1. "The freedom to study how the program works, and change it so it does your computing as you wish. Access to the source code is a precondition for this." - TrueCrypt provides its source code, and allows derivative works {"You may modify This Product (thus forming Your Product), derive new works from This Product or portions thereof (thus forming Your Product), include This Product or portions thereof in another product (thus forming Your Product, unless defined otherwise in Chapter I)..."}

2. "The freedom to redistribute copies so you can help your neighbor." - TrueCrypt allows distribution of unmodified copies {"You may make copies of This Product (unmodified) and distribute copies of This Product (unmodified)..."} and modified copies {"You may modify This Product... and You may... copy, and/or distribute Your Product."}

3. "The freedom to distribute copies of your modified versions to others. By doing this you can give the whole community a chance to benefit from your changes. Access to the source code is a precondition for this." - TrueCrypt allows this, see number 2.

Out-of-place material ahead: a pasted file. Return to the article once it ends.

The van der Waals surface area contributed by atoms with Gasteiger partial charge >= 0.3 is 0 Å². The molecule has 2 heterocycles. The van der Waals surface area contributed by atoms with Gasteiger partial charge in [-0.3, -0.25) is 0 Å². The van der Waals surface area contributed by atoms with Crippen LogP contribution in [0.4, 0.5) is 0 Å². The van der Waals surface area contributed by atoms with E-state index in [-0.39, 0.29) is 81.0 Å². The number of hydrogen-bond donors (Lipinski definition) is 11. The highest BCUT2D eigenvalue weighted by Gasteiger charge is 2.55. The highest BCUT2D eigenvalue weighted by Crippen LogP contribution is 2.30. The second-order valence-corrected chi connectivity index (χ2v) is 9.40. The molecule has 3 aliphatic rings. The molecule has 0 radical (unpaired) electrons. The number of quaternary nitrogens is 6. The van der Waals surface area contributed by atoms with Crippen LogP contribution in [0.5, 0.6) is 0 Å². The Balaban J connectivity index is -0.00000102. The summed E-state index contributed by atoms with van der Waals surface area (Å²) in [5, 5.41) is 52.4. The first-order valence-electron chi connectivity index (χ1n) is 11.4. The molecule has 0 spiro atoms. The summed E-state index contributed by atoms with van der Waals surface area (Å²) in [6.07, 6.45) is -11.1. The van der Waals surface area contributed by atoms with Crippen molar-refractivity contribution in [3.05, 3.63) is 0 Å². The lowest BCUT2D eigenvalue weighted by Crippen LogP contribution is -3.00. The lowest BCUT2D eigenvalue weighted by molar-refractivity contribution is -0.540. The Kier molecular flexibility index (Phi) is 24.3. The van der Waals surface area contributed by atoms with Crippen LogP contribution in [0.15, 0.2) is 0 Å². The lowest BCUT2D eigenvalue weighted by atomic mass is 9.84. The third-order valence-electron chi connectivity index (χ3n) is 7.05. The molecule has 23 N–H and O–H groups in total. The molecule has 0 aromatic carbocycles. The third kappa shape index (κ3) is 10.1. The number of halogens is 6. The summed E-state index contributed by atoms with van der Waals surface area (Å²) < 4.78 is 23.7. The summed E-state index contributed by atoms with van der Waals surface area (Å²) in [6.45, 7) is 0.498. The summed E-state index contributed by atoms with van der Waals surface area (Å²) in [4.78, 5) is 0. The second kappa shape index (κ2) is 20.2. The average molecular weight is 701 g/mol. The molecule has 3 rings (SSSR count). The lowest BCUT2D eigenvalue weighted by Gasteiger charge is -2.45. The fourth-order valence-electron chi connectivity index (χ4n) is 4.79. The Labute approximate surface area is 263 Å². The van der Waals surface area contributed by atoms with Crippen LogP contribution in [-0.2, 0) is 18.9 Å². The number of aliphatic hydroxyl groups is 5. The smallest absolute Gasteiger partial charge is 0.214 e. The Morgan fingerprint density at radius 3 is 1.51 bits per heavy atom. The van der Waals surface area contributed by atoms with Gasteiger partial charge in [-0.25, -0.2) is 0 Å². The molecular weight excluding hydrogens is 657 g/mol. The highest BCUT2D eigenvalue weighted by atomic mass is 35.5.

I think this can even be described as a copyleft OSS license, since it requires that you release the source code for any modified version you make {"The complete source code of Your Product must be freely and publicly available...You must include the following items with every copy of Your Product...: a clear and conspicuous notice stating that Your Product or portion(s) thereof is/are governed by this version of the TrueCrypt License, a verbatim copy of this version of the TrueCrypt License (as contained herein), a clear and conspicuous notice containing information about where the included copy of the License can be found, and an appropriate copyright notice"}

What I'm wondering is, why is this called 'Non-Linux FOSS'? I'm using it on Linux right now.

Here is more information from

MikeH's picture

Here is more information from the Fedora community.

The reason I know about this is I looked into using TrueCrypt a few years ago, couldn't find it in the Fedora repository and became curious why. Once I did my research I decided I could live without TrueCrypt. Every once in awhile I see a story like this one and think oh, TrueCrypt has changed their license. They haven't.

The bottom line is that the Fedora Project has deemed this forbidden. Fedora has lawyers and an obvious association with Redhat. The Fedora Project has been trying for years to get this resolved. It's not like they are purposely excluding the package. The fact that the Fedora Community has taken the time to post this information and mark TrueCrypt as a Forbidden item should not be taken lightly.

Not to sound harsh, but you've admitted you aren't a lawyer and you haven't researched the issues the Fedora Project has with TrueCrypt. Then you post something about TrueCrypt which uses some pretty words and then say you think it can be described as a Copyleft license. I have no idea what you posted, but it ain't the license. This is the license: